View Full Version : (Re)fill-er-up (Cutting cost of ink for printers)

02-16-2006, 07:46 AM
Cutting cost of ink for printers turning into big business

By Clint Swett -- Bee Staff Writer
Published 2:15 am PST Thursday, February 16, 2006

At CompUSA recently, you could buy a single Lexmark ink cartridge for $32.99 - only $5 less than the price of an entire new printer.

That example starkly illustrates that while the price of most computer hardware has plunged over the years, the cost of ink supplies has barely budged.

That's been a boon to firms like Hewlett-Packard Co., whose printing and imaging business accounted for 51 percent of HP's operating profits in the most recent quarter. But it's been a financial pain for most consumers and has spawned an alternative industry: cartridge refills.

Franchise retailers like Cartridge World and Caboodle Cartridge are growing quickly, both here and nationally, where consumers can bring in their old cartridges for refilling. And corporate giants such as Walgreen Co. and OfficeMax are getting into the game, too. In most cases, they're offering refilled or so-called "remanufactured" cartridges for about 40 percent to 50 percent less than new ones.

"People don't want to pay $35 to $40 for a new cartridge anymore, and they are willing to try an alternative," said Charlie Brewer, managing editor of Hard Copy Supplies Journal, which tracks the print supplies industry.

That's the case with Jennifer Stanley of Sacramento, who purchased several remanufactured cartridges from Caboodle Cartridge on Folsom Boulevard this week.

"Price is definitely a factor," she said. "I could order my cartridges directly from Dell, but that would be much more expensive."

One thing that hasn't changed is demand for ink cartridges. Despite the predictions of a paperless society, home and office printers are working harder than ever.

The popularity of digital cameras means more people are printing ink-hungry color photos, and Web users can't seem to resist printing out maps, receipts from online purchases, e-mail attachments and even recipes, said Tuan Tran, Hewlett-Packard's vice president for printing and imaging supplies.

Indeed, according to Lyra Research, based in Newton, Mass., worldwide ink cartridge sales are growing at a compound rate of 6 percent a year, and will hit $37.6 billion by 2009.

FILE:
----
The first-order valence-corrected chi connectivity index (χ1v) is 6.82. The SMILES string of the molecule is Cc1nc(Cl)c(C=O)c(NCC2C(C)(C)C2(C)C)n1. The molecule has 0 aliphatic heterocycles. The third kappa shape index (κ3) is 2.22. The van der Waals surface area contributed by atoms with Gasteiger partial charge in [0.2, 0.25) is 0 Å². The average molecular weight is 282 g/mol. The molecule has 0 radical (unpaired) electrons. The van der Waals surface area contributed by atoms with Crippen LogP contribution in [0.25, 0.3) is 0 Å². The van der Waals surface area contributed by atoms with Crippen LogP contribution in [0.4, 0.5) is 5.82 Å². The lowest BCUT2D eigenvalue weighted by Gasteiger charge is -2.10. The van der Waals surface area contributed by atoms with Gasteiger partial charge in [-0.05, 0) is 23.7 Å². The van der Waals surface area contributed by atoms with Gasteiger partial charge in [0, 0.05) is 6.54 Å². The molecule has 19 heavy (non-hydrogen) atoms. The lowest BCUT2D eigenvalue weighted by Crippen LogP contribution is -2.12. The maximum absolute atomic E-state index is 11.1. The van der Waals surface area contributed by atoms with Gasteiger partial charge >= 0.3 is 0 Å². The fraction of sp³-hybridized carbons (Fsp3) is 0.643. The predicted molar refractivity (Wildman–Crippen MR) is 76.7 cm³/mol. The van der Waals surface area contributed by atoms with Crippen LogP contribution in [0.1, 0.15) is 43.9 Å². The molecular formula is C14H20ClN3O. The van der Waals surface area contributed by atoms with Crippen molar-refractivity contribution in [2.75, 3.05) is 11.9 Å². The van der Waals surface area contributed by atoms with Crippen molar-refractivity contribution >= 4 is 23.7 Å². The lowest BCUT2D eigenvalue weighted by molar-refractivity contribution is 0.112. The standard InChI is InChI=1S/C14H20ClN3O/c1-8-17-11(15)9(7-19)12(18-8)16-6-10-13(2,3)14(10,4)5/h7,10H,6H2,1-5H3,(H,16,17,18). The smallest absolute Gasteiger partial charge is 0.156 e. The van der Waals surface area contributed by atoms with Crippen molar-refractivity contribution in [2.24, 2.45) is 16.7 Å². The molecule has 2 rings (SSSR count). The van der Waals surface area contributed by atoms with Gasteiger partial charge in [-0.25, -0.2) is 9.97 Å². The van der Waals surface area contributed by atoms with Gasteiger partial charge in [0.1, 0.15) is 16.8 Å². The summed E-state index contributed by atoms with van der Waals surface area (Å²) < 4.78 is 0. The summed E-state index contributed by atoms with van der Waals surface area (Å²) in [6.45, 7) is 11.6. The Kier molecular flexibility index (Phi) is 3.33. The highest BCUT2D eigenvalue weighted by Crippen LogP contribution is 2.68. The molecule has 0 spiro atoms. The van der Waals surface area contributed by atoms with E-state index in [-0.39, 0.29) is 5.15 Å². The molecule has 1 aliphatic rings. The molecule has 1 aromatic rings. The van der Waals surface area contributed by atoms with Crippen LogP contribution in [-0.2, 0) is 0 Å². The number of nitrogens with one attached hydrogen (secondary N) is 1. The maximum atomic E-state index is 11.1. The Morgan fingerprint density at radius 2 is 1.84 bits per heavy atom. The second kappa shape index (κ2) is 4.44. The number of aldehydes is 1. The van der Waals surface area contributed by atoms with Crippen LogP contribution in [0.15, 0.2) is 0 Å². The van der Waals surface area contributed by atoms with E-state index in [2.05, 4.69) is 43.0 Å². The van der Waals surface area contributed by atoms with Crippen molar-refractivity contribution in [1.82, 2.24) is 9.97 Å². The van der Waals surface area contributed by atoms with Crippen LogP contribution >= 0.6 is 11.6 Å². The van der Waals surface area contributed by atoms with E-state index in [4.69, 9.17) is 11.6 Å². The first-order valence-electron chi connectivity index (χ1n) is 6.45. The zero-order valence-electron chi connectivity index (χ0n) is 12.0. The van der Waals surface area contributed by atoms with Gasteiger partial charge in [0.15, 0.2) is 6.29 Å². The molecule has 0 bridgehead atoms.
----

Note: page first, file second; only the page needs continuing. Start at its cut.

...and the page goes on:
Refill technology is nothing new, but early versions had some flaws. People who wanted to refill their own cartridges bought kits consisting of ink packages and a syringe for injecting a depleted cartridge. It was often a messy and sometimes an reliable task.

Refilled cartridges purchased online were sometimes of questionable quality and difficult to return for a replacement or refund.

"People were very leery of the quality," Brewer said. "There have been stories about the cartridges leaking or the nozzles getting plugged up."

But improvements in technology and demand for cheaper products turned refills into a $909 million business in 2005, one that's expected to reach $1.78 billion by 2009, according to Lyra.

There's still debate over whether refilled and remanufactured cartridges are as reliable as new ones. An HP-sponsored study in 2003 by Southern California-based QualityLogic Inc. found that 54 percent of refilled color inkjet cartridges had problems, compared with 1 percent of new HP cartridges.

Walgreen's debut in the market could give the industry a major boost by raising customer awareness of the refill industry. The Chicago-area company is installing refill machines in the photo departments of 1,500 of its 5,100 drug stores in March, said company spokeswoman Tiffany Bruce. It's not known whether any Sacramento-area stores will be included in that group.